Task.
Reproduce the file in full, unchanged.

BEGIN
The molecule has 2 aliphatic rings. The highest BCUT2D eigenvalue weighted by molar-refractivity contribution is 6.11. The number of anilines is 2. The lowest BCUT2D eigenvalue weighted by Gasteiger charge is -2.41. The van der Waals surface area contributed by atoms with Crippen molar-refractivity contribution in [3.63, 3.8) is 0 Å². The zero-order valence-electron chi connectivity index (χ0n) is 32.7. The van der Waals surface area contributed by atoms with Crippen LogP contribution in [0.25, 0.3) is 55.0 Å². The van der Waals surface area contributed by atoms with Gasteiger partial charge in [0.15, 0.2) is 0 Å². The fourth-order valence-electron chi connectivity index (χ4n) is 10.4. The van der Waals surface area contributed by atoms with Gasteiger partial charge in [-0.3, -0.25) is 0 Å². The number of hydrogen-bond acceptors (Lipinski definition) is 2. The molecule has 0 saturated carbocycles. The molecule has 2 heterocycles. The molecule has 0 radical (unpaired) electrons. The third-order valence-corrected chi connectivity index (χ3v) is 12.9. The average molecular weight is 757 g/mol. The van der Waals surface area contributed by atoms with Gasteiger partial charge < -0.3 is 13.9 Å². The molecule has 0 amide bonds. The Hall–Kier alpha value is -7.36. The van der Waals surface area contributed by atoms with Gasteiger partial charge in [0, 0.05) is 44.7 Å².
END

The molecule has 2 aliphatic rings. The highest BCUT2D eigenvalue weighted by molar-refractivity contribution is 6.11. The number of anilines is 2. The lowest BCUT2D eigenvalue weighted by Gasteiger charge is -2.41. The van der Waals surface area contributed by atoms with Crippen molar-refractivity contribution in [3.63, 3.8) is 0 Å². The zero-order valence-electron chi connectivity index (χ0n) is 32.7. The van der Waals surface area contributed by atoms with Crippen LogP contribution in [0.25, 0.3) is 55.0 Å². The van der Waals surface area contributed by atoms with Gasteiger partial charge in [0.15, 0.2) is 0 Å². The fourth-order valence-electron chi connectivity index (χ4n) is 10.4. The van der Waals surface area contributed by atoms with Gasteiger partial charge in [-0.3, -0.25) is 0 Å². The number of hydrogen-bond acceptors (Lipinski definition) is 2. The molecule has 0 saturated carbocycles. The molecule has 2 heterocycles. The molecule has 0 radical (unpaired) electrons. The third-order valence-corrected chi connectivity index (χ3v) is 12.9. The average molecular weight is 757 g/mol. The van der Waals surface area contributed by atoms with Gasteiger partial charge < -0.3 is 13.9 Å². The molecule has 0 amide bonds. The Hall–Kier alpha value is -7.36. The van der Waals surface area contributed by atoms with Gasteiger partial charge in [0, 0.05) is 44.7 Å².